LAST UPDATE; 9/18/12
T2 Aquarium Lights; Review
Although not as well known as their larger T5 and T12 cousins, the T2 subminiature aquarium light offers a unique small yet higher output of PUR per watt of electricity used over their larger cousins.
Despite what others such as a misinformed member at Aquatic Plant Central said (Niko), these are not just “to mount under kitchen cabinets”.
Yes, the original T2 Light fixtures were just that; for high light in a small space, generally storage, cabinets and similar. But the same can be said for almost all other aquarium lighting from T8, T5, to LEDs; these all got their start for other lighting applications and then correct Kelvin, reflectors, etc. were added to make these work for aquatic applications.
What is sadly missed by anecdotal comments such as those made at Aquatic Plant Central (admittedly this post is almost two years old, but others still read this when searching for answers), is that the aquarium industry as a whole is but a needle in a haystack and that much of the equipment, treatments, even quality fish foods have been developed in other industries since there is little development funding in the aquarium industry due to its size.
Please see the above/left planted aquarium that is lighted with (6) 13 Watt 6400k T2 Lights and one GroBeam 500 strip (just added as of this photo, otherwise this aquarium has been run on T2 Aquarium Lighting)
Back to Aquarium T2 Lights:
With the new rotating focusing lens and the Tropical Noon 6400K daylight lamps, the T2 is viable alternative T5s and especially T8s and CFL lights.
The lumen output is 73 lumens per watt (better than any CFL), with a slightly higher blue content (with slightly less useless green/yellow light energy) than comparable CFLs.
The bottom line is; the best 6400K T2 lights with their high lumen per watt and PUR output require as little as 1 to 1.25 watts per gallon for a planted aquarium!
The picture above left shows the underside of an old Bio Cube Aquarium hood with two new CFL 6500K Daylight Bulbs (one 13 watt and one 15 watt) plus the addition of just an 8 Watt 6400K T2 Retrofit!
The Picture below is this same 14 gallon Bio Cube showing the light differences in the aquarium. It is noteworthy that the T2 is more forward in the hood, so when only the T2 is on the back of the aquarium is slightly dark. This said, it is still obvious that the One 8 Watt T2 completes quite well with Two CFL lights of approximately 75% higher wattage.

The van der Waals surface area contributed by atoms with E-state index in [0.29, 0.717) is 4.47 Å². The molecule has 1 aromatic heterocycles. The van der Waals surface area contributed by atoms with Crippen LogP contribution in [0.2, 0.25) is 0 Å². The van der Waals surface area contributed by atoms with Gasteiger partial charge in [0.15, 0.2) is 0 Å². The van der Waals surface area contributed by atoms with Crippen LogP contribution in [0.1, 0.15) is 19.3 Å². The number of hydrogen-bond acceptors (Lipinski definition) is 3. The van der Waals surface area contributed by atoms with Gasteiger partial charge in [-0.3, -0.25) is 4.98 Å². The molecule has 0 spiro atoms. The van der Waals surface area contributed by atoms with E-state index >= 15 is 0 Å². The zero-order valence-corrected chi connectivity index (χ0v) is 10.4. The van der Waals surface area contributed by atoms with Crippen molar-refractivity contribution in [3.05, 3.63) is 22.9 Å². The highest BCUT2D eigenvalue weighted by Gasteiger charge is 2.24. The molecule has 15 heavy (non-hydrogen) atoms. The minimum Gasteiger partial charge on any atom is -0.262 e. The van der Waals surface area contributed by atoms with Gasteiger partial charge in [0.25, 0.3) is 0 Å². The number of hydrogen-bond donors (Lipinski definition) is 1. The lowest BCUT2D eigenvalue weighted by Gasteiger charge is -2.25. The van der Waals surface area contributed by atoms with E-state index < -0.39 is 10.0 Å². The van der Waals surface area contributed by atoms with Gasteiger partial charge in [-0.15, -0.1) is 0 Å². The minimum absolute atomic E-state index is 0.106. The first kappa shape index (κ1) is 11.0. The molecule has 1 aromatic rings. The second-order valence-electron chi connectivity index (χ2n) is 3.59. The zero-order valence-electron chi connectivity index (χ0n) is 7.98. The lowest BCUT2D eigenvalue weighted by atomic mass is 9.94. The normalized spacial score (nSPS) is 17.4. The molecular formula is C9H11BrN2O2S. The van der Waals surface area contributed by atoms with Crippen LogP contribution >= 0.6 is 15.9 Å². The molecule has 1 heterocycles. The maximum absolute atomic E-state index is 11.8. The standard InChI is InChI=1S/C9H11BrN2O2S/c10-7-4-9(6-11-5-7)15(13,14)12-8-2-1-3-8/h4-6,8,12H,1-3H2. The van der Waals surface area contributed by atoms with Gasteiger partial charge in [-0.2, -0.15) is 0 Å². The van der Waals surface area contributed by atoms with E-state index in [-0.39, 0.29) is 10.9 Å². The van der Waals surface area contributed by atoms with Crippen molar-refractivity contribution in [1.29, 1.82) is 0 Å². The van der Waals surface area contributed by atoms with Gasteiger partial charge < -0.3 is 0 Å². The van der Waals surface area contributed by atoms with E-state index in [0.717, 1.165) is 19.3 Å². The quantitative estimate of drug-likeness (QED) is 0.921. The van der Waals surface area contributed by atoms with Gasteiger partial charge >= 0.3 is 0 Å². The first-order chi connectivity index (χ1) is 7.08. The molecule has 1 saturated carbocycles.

The reader should also note that the T2 produces a slightly more crisp light.
(Both pictures can be clicked on to enlarge)
For marine aquariums, the T2 fall short for applications much over 12 inches in part due to the fact they are currently available in 6400K daylight (which is generally the most PAR/PUR optimized kelvin temperature), however higher kelvin temperatures of 9000K to 14000k are necessary for increasingly deeper aquariums.
This said, the T2 can still be used in a marine/reef aquarium lighting mix with T5, LED, etc of higher Daylight Kelvin as well as blue/actinic.
Also the T2 6400K daylight is excellent for many Reef Aquarium Refugium and/or sump applications.
Back to Planted Freshwater or Fish only freshwater, these T2 lights are unbeatable for the light output in a small space, with exceptional plant growth to prove it.
This is based personal use as well as a many friends in the aquarium industry now using these lights. In fact one friend told me that he knows of a client from NASA who has purchased several on many occasions (what he used the lights for, I do not know).
Probably the biggest draw back as I see it for the T2 Light is the fragile size of the lamp, but even here I have seen few difficulties other than the very small contact area between the lamp and the fixture which is easy to move the lamp “out of place”, resulting in the lamp not functioning.
This is one reason the T2 Aquarium Light is not available in sizes over 21 inches; however this too is overcome with the nice linkable feature that each fixture comes standard with which basically makes each light fixture into a larger one.
Copyright 2012; Steven Wright